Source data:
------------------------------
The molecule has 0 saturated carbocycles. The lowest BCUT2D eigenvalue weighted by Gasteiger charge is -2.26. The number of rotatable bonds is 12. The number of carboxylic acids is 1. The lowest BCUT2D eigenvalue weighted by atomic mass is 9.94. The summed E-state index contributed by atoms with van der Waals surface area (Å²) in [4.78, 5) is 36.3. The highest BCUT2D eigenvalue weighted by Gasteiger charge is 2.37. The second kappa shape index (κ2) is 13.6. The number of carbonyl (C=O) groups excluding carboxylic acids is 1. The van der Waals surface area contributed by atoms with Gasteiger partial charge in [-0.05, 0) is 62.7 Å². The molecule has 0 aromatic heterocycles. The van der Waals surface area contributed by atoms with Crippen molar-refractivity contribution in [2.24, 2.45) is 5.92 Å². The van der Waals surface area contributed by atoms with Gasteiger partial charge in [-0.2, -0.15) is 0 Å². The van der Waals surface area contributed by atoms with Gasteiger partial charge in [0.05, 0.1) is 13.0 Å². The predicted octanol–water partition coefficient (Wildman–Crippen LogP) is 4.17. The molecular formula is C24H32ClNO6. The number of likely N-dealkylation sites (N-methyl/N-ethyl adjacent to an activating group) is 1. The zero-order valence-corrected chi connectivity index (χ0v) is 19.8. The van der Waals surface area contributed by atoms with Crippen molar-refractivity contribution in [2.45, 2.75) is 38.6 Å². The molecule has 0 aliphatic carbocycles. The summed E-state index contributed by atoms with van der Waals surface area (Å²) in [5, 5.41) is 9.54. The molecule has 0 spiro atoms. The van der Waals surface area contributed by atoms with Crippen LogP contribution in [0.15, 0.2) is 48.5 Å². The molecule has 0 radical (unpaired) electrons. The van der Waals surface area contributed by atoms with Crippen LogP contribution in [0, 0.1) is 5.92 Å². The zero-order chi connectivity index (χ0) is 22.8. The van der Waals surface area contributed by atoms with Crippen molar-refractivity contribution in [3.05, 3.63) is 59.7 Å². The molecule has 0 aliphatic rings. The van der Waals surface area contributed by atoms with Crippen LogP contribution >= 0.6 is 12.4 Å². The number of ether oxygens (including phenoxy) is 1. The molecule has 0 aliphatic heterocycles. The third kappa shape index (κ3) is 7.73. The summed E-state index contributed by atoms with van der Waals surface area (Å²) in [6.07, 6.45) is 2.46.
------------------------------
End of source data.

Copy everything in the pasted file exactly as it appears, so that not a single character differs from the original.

The molecule has 0 saturated carbocycles. The lowest BCUT2D eigenvalue weighted by Gasteiger charge is -2.26. The number of rotatable bonds is 12. The number of carboxylic acids is 1. The lowest BCUT2D eigenvalue weighted by atomic mass is 9.94. The summed E-state index contributed by atoms with van der Waals surface area (Å²) in [4.78, 5) is 36.3. The highest BCUT2D eigenvalue weighted by Gasteiger charge is 2.37. The second kappa shape index (κ2) is 13.6. The number of carbonyl (C=O) groups excluding carboxylic acids is 1. The van der Waals surface area contributed by atoms with Gasteiger partial charge in [-0.05, 0) is 62.7 Å². The molecule has 0 aromatic heterocycles. The van der Waals surface area contributed by atoms with Crippen molar-refractivity contribution in [2.24, 2.45) is 5.92 Å². The van der Waals surface area contributed by atoms with Gasteiger partial charge in [-0.2, -0.15) is 0 Å². The van der Waals surface area contributed by atoms with Gasteiger partial charge in [0.05, 0.1) is 13.0 Å². The predicted octanol–water partition coefficient (Wildman–Crippen LogP) is 4.17. The molecular formula is C24H32ClNO6. The number of likely N-dealkylation sites (N-methyl/N-ethyl adjacent to an activating group) is 1. The zero-order valence-corrected chi connectivity index (χ0v) is 19.8. The van der Waals surface area contributed by atoms with Crippen molar-refractivity contribution in [2.45, 2.75) is 38.6 Å². The molecule has 0 aliphatic carbocycles. The summed E-state index contributed by atoms with van der Waals surface area (Å²) in [5, 5.41) is 9.54. The molecule has 0 spiro atoms. The van der Waals surface area contributed by atoms with Crippen LogP contribution in [0.15, 0.2) is 48.5 Å². The molecule has 0 radical (unpaired) electrons. The van der Waals surface area contributed by atoms with Crippen LogP contribution in [0, 0.1) is 5.92 Å². The zero-order chi connectivity index (χ0) is 22.8. The van der Waals surface area contributed by atoms with Crippen molar-refractivity contribution in [3.05, 3.63) is 59.7 Å². The molecule has 0 aliphatic rings. The van der Waals surface area contributed by atoms with Crippen LogP contribution >= 0.6 is 12.4 Å². The number of ether oxygens (including phenoxy) is 1. The molecule has 0 aliphatic heterocycles. The third kappa shape index (κ3) is 7.73. The summed E-state index contributed by atoms with van der Waals surface area (Å²) in [6.07, 6.45) is 2.46.